The World Cup, what a yawn

I'm looking into the possibility of self-inducing some kind of temporary coma, from which I plan to wake no sooner than July 12th.

So, who's looking forward to the World Cup in South Africa then? The chance to watch your team clash with a host of international rivals and edge closer and closer to glory only comes around once every four years. You wouldn't want to miss that, would you? Well you won't, because it's going to be on every television screen, in every home and every bar. Not to mention on every radio station. And in nearly every page of every newspaper. It will be in every conversation you have, with every person. Everywhere. Twenty-four hours a day. For a month.

You might have guessed that I'm not exactly relishing the prospect. In fact, I'm looking into the possibility of self-inducing some kind of temporary coma, from which I plan to wake no sooner than July 12th. I have nothing in particular against football, it's as mindlessly dull and pointless as any other sport. The problem with the World Cup is that it happens to be the most popular sporting tournament in the world and therefore the most inescapable. In fact, it hasn't even started yet and I'm already sick of it.

Although I'll never understand its appeal, I'm aware that football holds a special place in billions of people's hearts and that holding the event once every four years probably isn't asking too much. But I was amazed to learn that in order for the teams to have the right to play each other in the World Cup, they have to spend the previous two years ... playing each other? Isn't that a bit like flying to the moon just to make sure it's safe to fly to Spain?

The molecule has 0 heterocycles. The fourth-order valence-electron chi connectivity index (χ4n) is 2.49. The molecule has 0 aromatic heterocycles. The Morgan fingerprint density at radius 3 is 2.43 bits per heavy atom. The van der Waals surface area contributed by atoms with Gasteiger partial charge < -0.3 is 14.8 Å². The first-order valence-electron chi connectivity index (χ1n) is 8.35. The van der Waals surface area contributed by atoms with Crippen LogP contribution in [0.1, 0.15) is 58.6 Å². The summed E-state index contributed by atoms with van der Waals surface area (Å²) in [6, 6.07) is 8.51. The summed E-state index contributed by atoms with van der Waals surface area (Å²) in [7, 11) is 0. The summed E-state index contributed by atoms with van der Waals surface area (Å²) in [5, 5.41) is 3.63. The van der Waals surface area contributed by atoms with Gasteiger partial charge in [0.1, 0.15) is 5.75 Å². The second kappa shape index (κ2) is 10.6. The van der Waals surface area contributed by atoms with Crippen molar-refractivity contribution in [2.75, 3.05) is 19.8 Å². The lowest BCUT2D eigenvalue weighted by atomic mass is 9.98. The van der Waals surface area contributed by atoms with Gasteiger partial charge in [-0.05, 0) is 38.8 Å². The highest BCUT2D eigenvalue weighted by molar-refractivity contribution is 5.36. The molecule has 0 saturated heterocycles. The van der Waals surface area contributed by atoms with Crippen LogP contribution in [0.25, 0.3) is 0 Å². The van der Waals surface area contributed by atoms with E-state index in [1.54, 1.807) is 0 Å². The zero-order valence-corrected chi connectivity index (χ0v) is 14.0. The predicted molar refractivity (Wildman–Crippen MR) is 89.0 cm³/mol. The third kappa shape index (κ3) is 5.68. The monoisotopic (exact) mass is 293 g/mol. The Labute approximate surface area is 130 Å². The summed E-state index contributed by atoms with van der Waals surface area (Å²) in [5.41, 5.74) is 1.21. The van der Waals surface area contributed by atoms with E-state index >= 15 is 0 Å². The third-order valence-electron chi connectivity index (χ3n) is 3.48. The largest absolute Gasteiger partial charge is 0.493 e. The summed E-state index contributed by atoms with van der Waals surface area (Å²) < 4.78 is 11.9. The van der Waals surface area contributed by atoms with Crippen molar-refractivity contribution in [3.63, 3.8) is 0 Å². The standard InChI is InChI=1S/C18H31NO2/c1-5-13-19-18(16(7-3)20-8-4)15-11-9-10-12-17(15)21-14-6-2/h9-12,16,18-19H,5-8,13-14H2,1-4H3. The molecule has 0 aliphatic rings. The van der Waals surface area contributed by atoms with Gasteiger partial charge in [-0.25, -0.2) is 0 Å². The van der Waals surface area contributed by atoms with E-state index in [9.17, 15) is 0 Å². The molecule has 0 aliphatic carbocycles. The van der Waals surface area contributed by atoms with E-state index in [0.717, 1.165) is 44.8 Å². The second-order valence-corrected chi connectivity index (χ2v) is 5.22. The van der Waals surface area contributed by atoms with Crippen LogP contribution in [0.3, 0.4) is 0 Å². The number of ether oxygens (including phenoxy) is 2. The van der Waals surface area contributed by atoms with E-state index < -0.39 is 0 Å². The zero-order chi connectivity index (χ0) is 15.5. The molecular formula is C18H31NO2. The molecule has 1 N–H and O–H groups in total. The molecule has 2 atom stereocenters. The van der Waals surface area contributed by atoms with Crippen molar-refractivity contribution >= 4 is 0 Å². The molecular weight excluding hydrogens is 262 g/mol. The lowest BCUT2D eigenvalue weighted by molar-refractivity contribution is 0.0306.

I'm aware that many of the cultural institutions I care about also have a habit of eating up airwaves and dominating the daily news, but if the organisers of Glastonbury or Cannes decided to string out their next event for an entire month I'd be the first to complain about overexposure. Sure, the Edinburgh Festival bubbles away for over three weeks, but even I would complain if global TV schedules were dominated by stand-up, street theatre and interpretive dance for the duration of the event. In reality, I'm sure that many people go years without even noticing it.

While I'm very aware that my feelings are not shared by many going into an event such as the World Cup, it's amazing how many football fans also hate the sport by the time it's finished. Not because they are bored of all that incessant running backwards and forwards mind you, but because the team from whatever place they happen to have been born in got knocked out. Well, you won't get any sympathy from me.